Archive

Archive for April, 2010

Ride Strong with Darin Shapiro

This post was taken from an article that was written on wakeboardingmag.com.  Darin Shapiro is one of the most dedicated, decorated, and most experienced wakeboarders around.  His fitness training is what has allowed him to wakeboard at such a high level for so many years.  When Darin Shapiro talks about wakeboarding and working out, we should all listen.

If you follow the 5 principles that Darin Shapiro lays out in this article, you will improve you wakeboarding, fitness level, and help to prevent injuries.  Check out the video at the end of the article to see Darin “Ride Strong.”

wkb1009_howto_ridestrong

Words Darin Shapiro Photo Bryan Soderlind

Riding with power, intense edging, going big off the wake — they all require strength and a higher level of fitness than regular riding. Taking your riding to the next level, beyond the second wake, puts far more stress on your body than wake-to-wake riding. To ride at that next level, you need to take your body to the next level too. Charging the wake requires complete commitment and confidence, and the more prepared you are, the better. If you aspire to this style of riding, you need to pay close attention to your strength and fitness levels. Here are some things that have helped me stay fit while pushing a powerful style of riding.

My Philosophy From day one of my riding career, I always followed the philosophy of learn it small, take it big. This process involves learning the trick properly and being able to do it with control. From there, I work on taking it big by starting wide and charging it. Bigger riding requires more strength, because the dynamics get more and more intense. Greater rope tension, landing from higher up, bigger kicks off the wake — it all requires that extra bit of strength. There are many different types of training to help increase your physical performance. If you’re like me, the least exciting one is going to the gym.

Five Days a Week I keep my workout schedule fairly loose, but I’m active a minimum of five days a week, regardless of how much I ride. For wake-to-wake riders, 10 sets a week isn’t a ton of riding. If you’re charging big tricks every set, then five or six sessions a week is enough to take it out of you. So in addition to riding, I do a whole bunch of activities on a weekly basis. It’s important to work on strength, cardio and flexibility when preparing for big riding. A healthy diet is very important too.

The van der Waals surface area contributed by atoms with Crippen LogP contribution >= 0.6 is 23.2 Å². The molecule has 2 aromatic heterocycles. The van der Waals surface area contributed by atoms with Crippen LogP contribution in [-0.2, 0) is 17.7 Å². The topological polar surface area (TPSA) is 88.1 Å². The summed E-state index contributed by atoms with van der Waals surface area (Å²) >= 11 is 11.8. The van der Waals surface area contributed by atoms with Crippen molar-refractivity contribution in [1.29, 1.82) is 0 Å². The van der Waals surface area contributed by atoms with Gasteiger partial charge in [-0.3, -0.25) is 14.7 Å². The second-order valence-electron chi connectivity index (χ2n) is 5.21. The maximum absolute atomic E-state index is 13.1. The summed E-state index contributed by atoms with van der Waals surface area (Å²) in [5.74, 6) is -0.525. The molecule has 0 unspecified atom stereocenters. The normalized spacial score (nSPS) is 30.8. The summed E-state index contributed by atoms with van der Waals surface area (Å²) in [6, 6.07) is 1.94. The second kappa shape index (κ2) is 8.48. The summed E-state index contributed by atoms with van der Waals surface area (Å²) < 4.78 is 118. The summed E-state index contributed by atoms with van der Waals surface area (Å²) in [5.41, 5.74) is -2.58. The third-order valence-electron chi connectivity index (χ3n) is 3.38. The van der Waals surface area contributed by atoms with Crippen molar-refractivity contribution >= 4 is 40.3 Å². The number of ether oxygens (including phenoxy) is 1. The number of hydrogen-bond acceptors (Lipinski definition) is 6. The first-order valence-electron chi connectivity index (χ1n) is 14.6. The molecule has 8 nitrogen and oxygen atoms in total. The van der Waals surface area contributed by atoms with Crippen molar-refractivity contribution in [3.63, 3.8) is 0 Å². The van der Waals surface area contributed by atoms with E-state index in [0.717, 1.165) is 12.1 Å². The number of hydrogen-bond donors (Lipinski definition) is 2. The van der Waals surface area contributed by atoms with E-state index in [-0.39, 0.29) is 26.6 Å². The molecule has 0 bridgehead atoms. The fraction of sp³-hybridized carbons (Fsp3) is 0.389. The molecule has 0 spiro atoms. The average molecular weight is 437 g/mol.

Strive for Strength Powerful riding requires strength, but you don’t have to look like a muscle man. My favorite exercises include pull-ups, push-ups and core training. Pull-ups are an essential part of wakeboarding strength training, and they go hand in hand with the core and push-up exercises. I think its really important for people to understand that when doing these exercises, you really have to push yourself through them to see any benefit from your hard work. Keep changing your goals and targets to push yourself harder every time you exercise. Riding with power is all about commitment, so make sure you apply that same thought process to your preparation.

Go Beyond the Treadmill For my cardio, I mountain bike more than anything else. Often, I bike as much as five times a week. In addition, whenever the waves breaking I’ll head to the beach for the day to surf. It’s always fun to also throw in some wakesurfing for good measure when I can. As with the strength exercises, you have to push yourself to get the benefit from these activities. A consistent effort to do this will see your fitness levels increase at a faster rate, and you’ll receive much more benefit from the exercise.

Eat Right You might not want to hear it, but a healthy diet is a big part of making physical gains. I’m sure I don’t need to tell you that drinking all night and charging it the next morning is not a good idea. I always try to keep my diet as natural and as fresh as I can. I avoid all junk food and sugary drinks. In addition to my healthy eating habits, I take nutritional supplements. I have always used Shaklee nutritional products. It’s simple: If you eat well and keep things healthy, you’ll feel much better and be able to train and ride at a higher level.

I’m 35! I’ve been charging it hard on my wakeboard since 1991, and I rode on the Pro [Wakeboard] Tour longer than anyone in history. Sure, I’ve been injured, but through these principles, I have bounced back every time. Eight doctors have told I would never ride again, and yet I’m still here charging it. I have always pushed myself to be a better athlete, and fitness and diet have played a major role in my success. So try to follow some of these principles. Hopefully, you will still be riding with power at 35 and beyond.

Roger Ernst II, CSCS

PS – Click HERE to “like” this post on Facebook.

Are we really working hard?

Guest blog by Alwyn Cosgrove

I think there are definite parallels between work and fitness training. Over the past few years I think as a whole, in both areas, we’ve confused working “hard” with working long.

Think about someone you know who you’d describe as working hard for a living. Now – do they really work hard – i.e. back breaking, intense physical labor — or do you mean that they work long hours – nights and maybe weekends?

Working “hard” and working “long” are not the same. And neither one means working effectively.

You could make the case that someone who is working long hours and weekends to achieve their objectives may not necessarily be working hard at all – they may be doing completely ineffective activities.